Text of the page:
Machinery Question, The
Machinery Question, The
The “machinery question” was developed by the economist David Ricardo (1772–1823) in the chapter “On Machinery,” he added to the third edition of On the Principles of Political Economy and Taxation in 1821. This question related, in his words, to the “influence of machinery on the interests of the different classes of society” and particularly to the “opinion entertained by the labouring class, that the employment of machinery is frequently detrimental to their interests” ( 1951). Ricardo’s argument was presented as a recantation of his “previous opinion” on this question and marks the beginning of a debate that is still going on. This argument is based on the example of “a capitalist” with a £20,000 investment and particularly on how that capital is used over three succeeding years.
During the first year, a fraction (£7,000) of this sum is “invested in fixed capital,” the remaining part (£13,000) is “employed as circulating capital in the maintenance of labour.” Under conditions of simple reproduction, the gross revenue emerging at the end of the year must be £15,000, of which a part (£2,000, if the profit rate is 10%) is the net revenue (profit) of the year. The remaining sum (£13,000) is put back into the operation as the circulating capital of the next year.
In the second year, a process of mechanization begins, and half of the laborers previously employed in producing the gross revenue (wage goods plus profit goods) are transferred to the production of new machinery. Thus, the gross revenue emerging at the end of the year is £7.500, of which £2,000 is retained as the capitalist’s profit.
In the third year, the new machinery appears and is worth £7.500, or half of the gross revenue previously produced by the given number of laborers. Thus, the circulating (wage) capital of this year cannot be greater than £7.500 (half of the gross revenue produced in the previous year) minus the £2,000 profit, so that it actually falls to £5.500 from the £13,000 of previous years. Hence, the real wage rate (the wage goods given in exchange for one labor-year) falls to less than half of what it was initially.
Ricardo’s argument cannot be understood without a number of qualifications. First, his “capitalist” is understood to be the only capitalist within a closed economy (a self-sufficient farmer or an industrial dictator) who cannot buy, but must produce, the new machinery. Ricardo’s special assumption is that this production is realized without increasing the total capital employed—that is, without extra saving out of the capitalist’s profit (which is unpro-ductively consumed).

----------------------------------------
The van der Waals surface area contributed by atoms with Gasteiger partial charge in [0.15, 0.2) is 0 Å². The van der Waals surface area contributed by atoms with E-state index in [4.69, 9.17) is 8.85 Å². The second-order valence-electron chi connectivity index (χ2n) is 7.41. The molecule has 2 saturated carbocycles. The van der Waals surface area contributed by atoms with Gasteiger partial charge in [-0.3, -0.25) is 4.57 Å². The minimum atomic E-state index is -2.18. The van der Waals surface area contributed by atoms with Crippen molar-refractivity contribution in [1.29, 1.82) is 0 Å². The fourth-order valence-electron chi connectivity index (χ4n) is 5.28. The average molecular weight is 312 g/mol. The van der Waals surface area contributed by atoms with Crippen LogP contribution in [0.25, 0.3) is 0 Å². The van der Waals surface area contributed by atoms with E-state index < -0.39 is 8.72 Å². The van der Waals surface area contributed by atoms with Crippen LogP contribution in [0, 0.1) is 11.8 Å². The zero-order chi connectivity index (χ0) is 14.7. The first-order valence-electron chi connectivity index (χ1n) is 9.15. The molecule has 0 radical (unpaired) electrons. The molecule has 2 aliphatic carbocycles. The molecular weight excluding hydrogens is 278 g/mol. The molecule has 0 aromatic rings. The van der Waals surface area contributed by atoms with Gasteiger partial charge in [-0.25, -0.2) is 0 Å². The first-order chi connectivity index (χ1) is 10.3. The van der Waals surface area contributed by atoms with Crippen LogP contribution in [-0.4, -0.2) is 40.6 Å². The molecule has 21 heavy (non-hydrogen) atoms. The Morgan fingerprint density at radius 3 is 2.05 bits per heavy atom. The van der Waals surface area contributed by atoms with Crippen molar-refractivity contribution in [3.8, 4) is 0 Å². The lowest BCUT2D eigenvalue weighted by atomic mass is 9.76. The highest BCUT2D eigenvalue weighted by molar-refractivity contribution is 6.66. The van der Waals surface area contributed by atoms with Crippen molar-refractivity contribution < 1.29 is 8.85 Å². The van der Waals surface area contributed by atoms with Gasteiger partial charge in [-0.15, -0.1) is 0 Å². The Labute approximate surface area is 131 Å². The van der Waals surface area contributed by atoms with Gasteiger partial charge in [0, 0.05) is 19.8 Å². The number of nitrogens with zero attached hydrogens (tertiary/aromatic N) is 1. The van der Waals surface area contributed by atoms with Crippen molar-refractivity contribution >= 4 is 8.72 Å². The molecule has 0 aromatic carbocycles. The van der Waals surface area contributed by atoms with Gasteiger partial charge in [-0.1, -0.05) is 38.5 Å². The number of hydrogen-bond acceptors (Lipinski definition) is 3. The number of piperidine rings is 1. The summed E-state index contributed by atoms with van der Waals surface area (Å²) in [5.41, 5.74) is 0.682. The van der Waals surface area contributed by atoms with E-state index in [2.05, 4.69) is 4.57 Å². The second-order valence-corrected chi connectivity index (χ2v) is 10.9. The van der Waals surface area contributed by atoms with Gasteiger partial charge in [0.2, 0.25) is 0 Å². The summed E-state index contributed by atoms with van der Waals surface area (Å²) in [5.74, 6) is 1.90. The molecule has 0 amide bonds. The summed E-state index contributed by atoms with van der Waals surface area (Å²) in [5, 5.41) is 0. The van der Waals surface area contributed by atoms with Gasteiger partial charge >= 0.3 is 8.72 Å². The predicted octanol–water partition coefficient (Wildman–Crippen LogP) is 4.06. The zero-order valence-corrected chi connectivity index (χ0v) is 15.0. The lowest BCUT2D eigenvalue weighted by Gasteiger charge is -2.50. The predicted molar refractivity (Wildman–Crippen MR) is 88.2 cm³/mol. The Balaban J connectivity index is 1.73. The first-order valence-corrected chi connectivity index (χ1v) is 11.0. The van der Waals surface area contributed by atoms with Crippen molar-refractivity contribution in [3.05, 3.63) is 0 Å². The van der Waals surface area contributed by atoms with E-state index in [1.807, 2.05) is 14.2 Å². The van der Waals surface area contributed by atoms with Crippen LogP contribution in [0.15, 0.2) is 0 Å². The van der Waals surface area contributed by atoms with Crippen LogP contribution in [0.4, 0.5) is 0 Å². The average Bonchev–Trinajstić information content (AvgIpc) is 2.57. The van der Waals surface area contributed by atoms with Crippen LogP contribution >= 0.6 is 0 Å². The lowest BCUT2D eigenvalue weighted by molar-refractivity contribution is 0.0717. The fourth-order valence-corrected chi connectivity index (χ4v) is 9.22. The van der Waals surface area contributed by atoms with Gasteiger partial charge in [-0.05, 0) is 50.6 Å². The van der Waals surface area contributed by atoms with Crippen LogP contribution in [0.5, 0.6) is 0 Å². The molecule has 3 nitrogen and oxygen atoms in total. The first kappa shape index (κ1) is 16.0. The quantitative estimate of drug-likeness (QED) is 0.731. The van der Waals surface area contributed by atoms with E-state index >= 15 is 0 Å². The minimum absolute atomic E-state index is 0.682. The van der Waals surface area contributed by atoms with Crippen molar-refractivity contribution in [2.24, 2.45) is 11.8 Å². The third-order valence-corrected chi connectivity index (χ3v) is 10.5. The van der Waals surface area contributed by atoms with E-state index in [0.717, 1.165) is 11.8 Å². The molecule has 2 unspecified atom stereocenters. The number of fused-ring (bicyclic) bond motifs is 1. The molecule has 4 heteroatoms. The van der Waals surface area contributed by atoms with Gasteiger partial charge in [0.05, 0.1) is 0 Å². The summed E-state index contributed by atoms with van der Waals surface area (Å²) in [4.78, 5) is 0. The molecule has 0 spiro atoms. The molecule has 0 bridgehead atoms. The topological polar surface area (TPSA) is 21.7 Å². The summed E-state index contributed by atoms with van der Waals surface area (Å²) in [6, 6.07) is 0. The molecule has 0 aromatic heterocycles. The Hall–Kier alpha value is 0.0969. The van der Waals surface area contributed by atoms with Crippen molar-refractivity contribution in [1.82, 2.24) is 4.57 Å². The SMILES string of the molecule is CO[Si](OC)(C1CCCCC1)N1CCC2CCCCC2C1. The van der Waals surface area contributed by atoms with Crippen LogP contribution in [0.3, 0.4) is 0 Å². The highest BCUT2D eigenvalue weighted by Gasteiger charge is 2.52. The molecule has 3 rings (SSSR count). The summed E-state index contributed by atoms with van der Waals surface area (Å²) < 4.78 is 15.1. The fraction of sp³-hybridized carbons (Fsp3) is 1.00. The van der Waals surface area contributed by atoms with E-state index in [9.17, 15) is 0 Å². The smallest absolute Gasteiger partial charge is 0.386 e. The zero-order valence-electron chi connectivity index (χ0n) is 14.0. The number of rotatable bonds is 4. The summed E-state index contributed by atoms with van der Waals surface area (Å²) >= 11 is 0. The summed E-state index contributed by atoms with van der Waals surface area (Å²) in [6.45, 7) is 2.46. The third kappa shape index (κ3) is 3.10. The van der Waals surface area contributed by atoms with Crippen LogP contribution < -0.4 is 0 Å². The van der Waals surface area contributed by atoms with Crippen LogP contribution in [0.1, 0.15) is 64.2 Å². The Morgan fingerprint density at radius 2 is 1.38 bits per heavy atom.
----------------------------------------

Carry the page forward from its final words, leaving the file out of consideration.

In addition, the “introduction of machinery” has two meanings. One refers to machinery still to be built, the other to machinery already built. While the former is the meaning adopted in the example above, the latter is adopted in other chapters of the Principles as well as in Ricardo’s “previous opinion” which held that the introduction of machinery is beneficial to all classes of society. Since the two meanings reflect two equally legitimate assumptions, Ricardo’s diverging conclusions in different phases of his life (as well as in different chapters of his principles) are not contradictory, so that his latest argument is an unnecessary recantation.
Ricardo’s argument also requires that a distinction be made between national revenue (consumption goods) and national product (consumption goods plus instrumental goods), as well as between the consumption goods exchanged for productive labor (circulating capital in Ricardo’s sense, or free capital in Jevons’s sense) and the instrumental goods that assist labor in production (fixed capital in Ricardo’s sense, or invested capital in Jevons’s sense).
Ricardo’s special assumption on savings as an unchanging magnitude is reflected in his idea that machinery be “suddenly discovered and extensively used.” This assumption was designed to elucidate “a principle,” not to explain current reality. This principle relates to the different role that capital plays in the demand for labor, depending on whether it is circulating (free) or fixed (invested). It also relates to the possibility that the gross revenue of a society (wages plus profits) may not increase—and may even fall—when its net revenue (profit) increases.
One interpretation of Ricardo’s argument claims that what this is about, and what it warns against, is technological unemployment. This interpretation misses the change in the composition of national product (and of total capital) resulting from the (sudden) introduction of new machines and is focused instead on the impact on employment of a change in their technical coefficients. Ricardo’s argument holds even if the new machines were identical to those already in use, provided they be produced without additional savings.
Another interpretation regards the “Ricardo effect”—by which “machinery and labor are in constant competition, and the former can frequently not be employed until labor rises”—as the core of Ricardo’s argument. But the “Ricardo effect” deals with the causes, not the effects, of the introduction of machinery, and it is put forward, along with other qualifications, at the close of the machinery chapter in order to deny the “inference that machinery should not be encouraged.”
Searching for episodes in economic history to confirm Ricardo’s argument, the Nobel laureate John R. Hicks has alluded to the declining conditions of the working classes during the early phase of Britain’s industrialization (1969). More properly, perhaps, Ricardo’s argument could be used to explain the dramatic conditions of the working classes in the early phase of the Soviet Union’s industrialization.
SEE ALSO Change, Technological; Marx, Karl; Ricardo, David
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